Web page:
Closed businesses and evacuated buildings have left possibly thousands of workers in the lurch, following the Kaikoura earthquakes.
Part-time workers, casuals and temps in Wellington have been left unable to get to their jobs, and without a safety net.
Bachelor of Commerce student and barista Caleb Potter is now competing for jobs against most of his former colleagues from Home cafe, thanks to the cordon around Molesworth St.
"They started to reopen the library but then realised that all these light fittings up top need to be replaced, because they came loose in the earthquake and can potentially fall down on customers," he said.
"And all those buildings around us with all our customers - Government buildings - [are] shut down for about a year.
"That's pretty much a quarter to a half of our customers, so they're not expecting it to be that busy when we get back. They're going to cut back a lot of staff because they can't afford to keep us on."
The business has two cafes and a catering company, but all of them have been hit hard by the earthquakes.
"The catering company lost all its orders, because that month everybody decided to cancel their functions. The MBie cafe, these glass panels fell down and made the area unsafe where the tables are for customers."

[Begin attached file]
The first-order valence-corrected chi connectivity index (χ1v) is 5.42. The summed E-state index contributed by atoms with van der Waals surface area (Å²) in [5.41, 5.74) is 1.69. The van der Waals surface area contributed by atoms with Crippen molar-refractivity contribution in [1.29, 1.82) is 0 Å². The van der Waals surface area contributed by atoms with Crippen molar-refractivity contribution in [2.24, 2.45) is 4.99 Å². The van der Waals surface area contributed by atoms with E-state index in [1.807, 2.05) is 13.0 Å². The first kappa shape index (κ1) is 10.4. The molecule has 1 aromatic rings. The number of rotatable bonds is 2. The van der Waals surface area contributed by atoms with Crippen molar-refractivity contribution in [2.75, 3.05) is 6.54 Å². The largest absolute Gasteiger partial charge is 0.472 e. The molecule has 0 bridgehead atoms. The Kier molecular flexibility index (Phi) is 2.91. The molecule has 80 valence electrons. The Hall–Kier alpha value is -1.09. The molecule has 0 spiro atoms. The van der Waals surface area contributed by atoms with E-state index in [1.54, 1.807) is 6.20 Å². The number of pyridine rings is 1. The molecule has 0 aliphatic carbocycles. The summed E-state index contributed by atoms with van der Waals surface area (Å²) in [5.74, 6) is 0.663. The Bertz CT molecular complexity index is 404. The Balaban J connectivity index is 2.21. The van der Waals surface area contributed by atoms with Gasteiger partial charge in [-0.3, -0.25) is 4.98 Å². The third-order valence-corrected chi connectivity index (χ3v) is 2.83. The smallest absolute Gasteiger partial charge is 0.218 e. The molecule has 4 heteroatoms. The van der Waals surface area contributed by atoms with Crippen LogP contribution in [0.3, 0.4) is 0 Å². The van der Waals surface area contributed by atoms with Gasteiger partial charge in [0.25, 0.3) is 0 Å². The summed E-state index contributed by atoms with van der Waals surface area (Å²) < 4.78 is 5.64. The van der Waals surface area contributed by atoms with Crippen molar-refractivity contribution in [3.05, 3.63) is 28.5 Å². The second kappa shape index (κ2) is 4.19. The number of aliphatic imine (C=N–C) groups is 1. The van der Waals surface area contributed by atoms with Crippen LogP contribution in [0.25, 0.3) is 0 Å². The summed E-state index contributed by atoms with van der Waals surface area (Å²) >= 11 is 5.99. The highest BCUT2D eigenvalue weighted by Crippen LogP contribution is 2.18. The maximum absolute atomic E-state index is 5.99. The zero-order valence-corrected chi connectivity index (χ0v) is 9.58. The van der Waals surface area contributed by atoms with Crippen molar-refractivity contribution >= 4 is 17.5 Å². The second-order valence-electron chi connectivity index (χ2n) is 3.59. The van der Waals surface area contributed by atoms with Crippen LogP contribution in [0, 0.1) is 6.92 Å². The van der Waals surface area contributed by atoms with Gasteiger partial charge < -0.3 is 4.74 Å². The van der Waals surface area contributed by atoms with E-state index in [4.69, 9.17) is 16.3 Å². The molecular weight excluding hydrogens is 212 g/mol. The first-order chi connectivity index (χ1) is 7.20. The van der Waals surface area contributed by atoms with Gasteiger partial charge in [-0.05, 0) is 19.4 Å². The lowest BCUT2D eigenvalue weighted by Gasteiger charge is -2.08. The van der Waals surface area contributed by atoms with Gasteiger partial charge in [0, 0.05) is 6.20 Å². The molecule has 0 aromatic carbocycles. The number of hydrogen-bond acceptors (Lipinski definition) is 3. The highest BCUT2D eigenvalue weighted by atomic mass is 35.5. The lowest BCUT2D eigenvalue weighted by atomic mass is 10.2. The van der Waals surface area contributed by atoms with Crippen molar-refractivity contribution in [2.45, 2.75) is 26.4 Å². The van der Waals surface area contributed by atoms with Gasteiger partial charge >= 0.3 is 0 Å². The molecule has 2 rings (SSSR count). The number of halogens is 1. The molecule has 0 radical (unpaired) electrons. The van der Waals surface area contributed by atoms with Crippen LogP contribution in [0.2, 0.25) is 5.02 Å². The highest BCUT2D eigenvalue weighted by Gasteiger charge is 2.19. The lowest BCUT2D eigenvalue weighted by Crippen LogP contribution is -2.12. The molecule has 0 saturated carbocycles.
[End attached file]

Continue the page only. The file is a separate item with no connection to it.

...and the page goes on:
Potter said he's taking whatever odd jobs he can for now, but he's competing against his former colleagues. He estimates he has about four weeks until rent becomes a problem.
"From the two cafes, basically all of us are looking for new jobs. I'm just trying to get all these little odd jobs in, whatever I can at the moment."
Unite Union National Secretary Gerard Hehir estimated tens of thousands of casual workers in Wellington alone are now out of work.
"It's huge. A huge number of people just don't have any job security from one week to another.
"And when something like this happens, an earthquake or a major event, that doubly affects them because often their hours go to zero. They're left with no income at all."
Hehir said the issue would affect workers in hotels, hospitality, and even retail stores.
"In the central city particularly, there's a lot of people working in hospitality.
"So it will be tens of thousands of workers. There's also contract workers and different types of work where people don't have guaranteed hours. So there's a lot of workers involved."
Wellington Citizens Advice Bureau manager Mary O'Regan said the centre was already dealing with many people from fast food, cafes, and even Government departments.
"Most Government departments have quite a few people who are employed by temp agencies. And some of them are employed for quite a long time in their roles, and probably should be permanent employees."
She said there's little that can be done for those people on flexible work contracts.
"Our advice to them is to document the impact on them. It's really up to them to negotiate with either the agency or the place where they're employed. But there's no guarantee that's going to work.
"Given the situation in Wellington, in future make sure you have a contract that covers these events. But that's for the future."